On Monday, October 24, 2011, I will be delivering a lecture entitled “What’s Happening in Yemen?” at the Portland campus of the University of New England in WCHP Lecture Hall at 6 pm. For more details click here.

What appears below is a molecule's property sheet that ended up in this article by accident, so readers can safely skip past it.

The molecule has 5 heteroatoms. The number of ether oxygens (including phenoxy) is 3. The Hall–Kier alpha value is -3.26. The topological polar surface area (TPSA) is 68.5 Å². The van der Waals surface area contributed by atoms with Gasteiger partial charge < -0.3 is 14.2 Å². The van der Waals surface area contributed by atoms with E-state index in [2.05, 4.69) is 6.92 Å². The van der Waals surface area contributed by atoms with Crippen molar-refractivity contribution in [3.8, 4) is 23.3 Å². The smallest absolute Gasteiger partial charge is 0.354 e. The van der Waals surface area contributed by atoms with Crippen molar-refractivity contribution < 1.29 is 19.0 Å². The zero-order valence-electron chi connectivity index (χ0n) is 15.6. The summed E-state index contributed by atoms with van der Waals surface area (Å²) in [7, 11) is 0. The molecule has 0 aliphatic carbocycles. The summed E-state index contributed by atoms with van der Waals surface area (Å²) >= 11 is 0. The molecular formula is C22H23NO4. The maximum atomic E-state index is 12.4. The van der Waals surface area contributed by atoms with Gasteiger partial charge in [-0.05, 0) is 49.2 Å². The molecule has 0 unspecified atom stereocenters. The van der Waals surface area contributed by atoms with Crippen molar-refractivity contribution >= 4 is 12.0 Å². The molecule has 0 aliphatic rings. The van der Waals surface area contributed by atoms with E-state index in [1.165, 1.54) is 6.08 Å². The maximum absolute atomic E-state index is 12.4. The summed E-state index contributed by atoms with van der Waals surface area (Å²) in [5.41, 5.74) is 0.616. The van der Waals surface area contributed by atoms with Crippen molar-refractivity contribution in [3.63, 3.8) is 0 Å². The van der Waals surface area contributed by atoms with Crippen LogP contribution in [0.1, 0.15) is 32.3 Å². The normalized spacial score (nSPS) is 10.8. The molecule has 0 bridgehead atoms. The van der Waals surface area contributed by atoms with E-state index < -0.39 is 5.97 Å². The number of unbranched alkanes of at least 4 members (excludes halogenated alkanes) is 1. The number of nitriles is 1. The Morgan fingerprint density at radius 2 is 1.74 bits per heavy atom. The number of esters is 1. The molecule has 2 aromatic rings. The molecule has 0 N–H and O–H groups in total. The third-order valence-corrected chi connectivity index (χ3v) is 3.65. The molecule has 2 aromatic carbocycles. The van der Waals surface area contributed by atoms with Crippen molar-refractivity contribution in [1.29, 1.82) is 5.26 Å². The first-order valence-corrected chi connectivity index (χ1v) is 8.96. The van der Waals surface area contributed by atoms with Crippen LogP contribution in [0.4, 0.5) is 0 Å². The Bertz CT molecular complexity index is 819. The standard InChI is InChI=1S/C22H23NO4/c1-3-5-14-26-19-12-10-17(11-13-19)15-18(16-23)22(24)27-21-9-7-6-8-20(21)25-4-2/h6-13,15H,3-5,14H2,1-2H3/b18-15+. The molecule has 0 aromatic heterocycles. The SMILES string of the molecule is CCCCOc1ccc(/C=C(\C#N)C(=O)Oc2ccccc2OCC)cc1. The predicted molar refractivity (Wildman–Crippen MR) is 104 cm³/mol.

This talk will focus on the impact of the “Arab Spring” political protests that started in Yemen, located at the southwestern corner of the Arabian Peninsula, in February. These led to unrest that brought the country to the brink of civil war and economic collapse. Yemen has been ruled by a military leader, Ali Abdullah Salih, who came to power in 1978. In 1990, North and South Yemen were united, followed by a brief civil war in 1993. Before the recent protests there was a secessionist movement in Yemen’s south and an open tribal rebellion near the border with Saudi Arabia. In the past decade the United States has given millions of dollars in aid to President Salih to theoretically combat al-Qaida in Yemen. Questions addressed include the influence of conservative Saudi-backed salafism, the nature of Yemeni tribalism, the role of youth and students in protesting for their own future in a democratic Yemen, and the exaggerated fears about Yemen as a terrorist haven. President Salih once remarked that ruling Yemen was like dancing on the heads of snakes. Now that the snakes have bitten, what is next?